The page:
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Inget Nytt Under Solen
Kaipa Symphonic Prog

Review by sgtpepper

5 stars This album captures the band at the peak of their exploration ride and belongs to the most essential Swedish progressive rock albums of the 70's. The band managed to create a right balance between energetic and more emotional melancholic parts, mainly uses instrumental power although singing in Swedish is not bad either. Playing is very competent with aggressive sound by bass guitar, sometimes also coupled with guitar. Keyboards have many faces from more traditional organ and piano to the contemporary first league Moog/synths/mellotron and even modern electric piano, clavinet and Fender Rhodes. He can create a powerful atmosphere. The band manages to create their own sound and emotions. The first composition is very representative, it has classical music influence, a few hard-rock elements but first of all, it is original and sounds like Kaipa. Instrumental parts like 12-13th minute or 17th minute are very pleasant to listen and completely different from each other. Guitar playing by the young Roine Stolt is melodic, tasty and emotional. And as I said, the keyboard player is so versatile with his array of keyboards. The other tracks are also very good, although shorter. They are melodic and well constructed. Listen to the typical Swedish prog sound in "Korståg" which has the smoking guitar and is purely instrumental. "Dagens Port" is a very symphonic and solemn track with strong chords structure given by keyboards.

The last track is the title track and it is a more reflective track with a sliding guitar motive that is mellow but typical Stolt's.

Highly recommended and one of a kind.

 Sattyg by KAIPA album cover Studio Album, 2014
3.86 | 256 ratings

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Sattyg
Kaipa Symphonic Prog

Review by friso
Prog Reviewer

4 stars This Swedish symphonic prog group (dating back from the mid-seventies) plays a mixture of fusion-prog and Swedish folk. Add a layer of seventies glam-prog singing and endless lines of virtuoso fusion-metal guitar and you get the picture. This album is perfectly produced (oh boy, does it sound thick and steady) and the band is really tight, both in playing as in stylistic continuity. The talent and fiery motivation of all involved is felt throughout. I own the InsideOut 2LP and this label never lets us down with well printed vinyls and nice artwork.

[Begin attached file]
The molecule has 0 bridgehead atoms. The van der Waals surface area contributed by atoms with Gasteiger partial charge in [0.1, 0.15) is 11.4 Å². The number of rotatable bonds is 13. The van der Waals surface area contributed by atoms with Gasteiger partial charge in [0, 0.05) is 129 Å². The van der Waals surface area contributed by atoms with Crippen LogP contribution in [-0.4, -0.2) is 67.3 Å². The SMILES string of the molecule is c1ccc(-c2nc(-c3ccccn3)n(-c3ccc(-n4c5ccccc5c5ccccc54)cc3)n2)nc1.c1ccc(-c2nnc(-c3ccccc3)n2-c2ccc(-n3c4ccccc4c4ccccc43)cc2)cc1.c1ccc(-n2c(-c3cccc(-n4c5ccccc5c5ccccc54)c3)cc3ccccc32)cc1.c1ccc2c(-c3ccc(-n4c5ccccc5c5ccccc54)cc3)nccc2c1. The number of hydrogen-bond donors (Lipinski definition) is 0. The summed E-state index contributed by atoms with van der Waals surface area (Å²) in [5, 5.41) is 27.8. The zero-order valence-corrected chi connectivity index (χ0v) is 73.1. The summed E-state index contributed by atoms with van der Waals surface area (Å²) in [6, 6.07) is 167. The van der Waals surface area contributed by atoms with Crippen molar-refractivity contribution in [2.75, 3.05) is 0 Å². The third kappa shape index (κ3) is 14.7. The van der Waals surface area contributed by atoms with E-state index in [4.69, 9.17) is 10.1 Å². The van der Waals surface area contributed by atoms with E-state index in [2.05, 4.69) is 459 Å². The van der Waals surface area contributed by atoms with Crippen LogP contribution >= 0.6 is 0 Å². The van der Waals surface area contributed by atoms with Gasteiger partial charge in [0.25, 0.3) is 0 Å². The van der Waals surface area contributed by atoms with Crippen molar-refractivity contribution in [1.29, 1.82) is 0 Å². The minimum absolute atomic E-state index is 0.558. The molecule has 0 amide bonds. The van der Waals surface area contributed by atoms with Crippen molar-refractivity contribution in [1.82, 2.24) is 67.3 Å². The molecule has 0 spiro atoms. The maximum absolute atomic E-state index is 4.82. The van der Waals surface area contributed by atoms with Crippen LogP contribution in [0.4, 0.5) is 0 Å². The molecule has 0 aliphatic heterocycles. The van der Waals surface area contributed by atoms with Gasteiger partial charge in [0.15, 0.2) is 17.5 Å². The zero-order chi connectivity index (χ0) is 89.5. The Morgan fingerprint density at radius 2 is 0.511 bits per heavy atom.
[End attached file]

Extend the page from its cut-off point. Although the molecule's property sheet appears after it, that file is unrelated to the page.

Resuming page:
Kaipa makes compositions in which the verses and the refrains serve only as a main body for the long list of themes, variations and solo's it has to offer. The folky themes sounded a bit cheesy at first, but I kind of came around and started liking them a lot. It's quite interesting how Kaipa found this natural sounding mix of fusion and folk. The male and female vocals by Gibson and Lundstrum are a bit over the top, but never disruptive of the flow of the music. Though 'Sattyg' means darkness, this album will function as a feel-good and girlfriend friendly album in collection. Kaipa doesn't seem to want to impose its seriousness on the listener - in stead offering pleasantness in a high-temp and highly technical fashion. The lead themes on keyboards sound like a distorted fuzz guitar. The 'real' electric guitars by Per Nilsson are however well distinguishable, for he is one of the genre most technically gifted players. The over- abundance of his technical yet harmonically safe solo's diminishes the impact a bit though. The last track 'Without Time - Beyond Time' could have easily been left out without damaging this otherwise excellent album.

Conclusion. This album will not impress with the soul crushing impact of its individual parts, but as a whole its extremely pleasant and easy to listen to. You have to get a sense of the fun of it all. Don't bother about the lyrics or the grander scheme of it. This is fusion- folk-prog played by the greatest the progressive genre has to offer and I liked it more then I ever would have thought. I don't expect to buy another Kaipa LP though and had I already owned more Kaipa records like this one, I probably would have never rated it with four stars.

Thanks to ProgLucky for the artist addition. and to Quinino for the last updates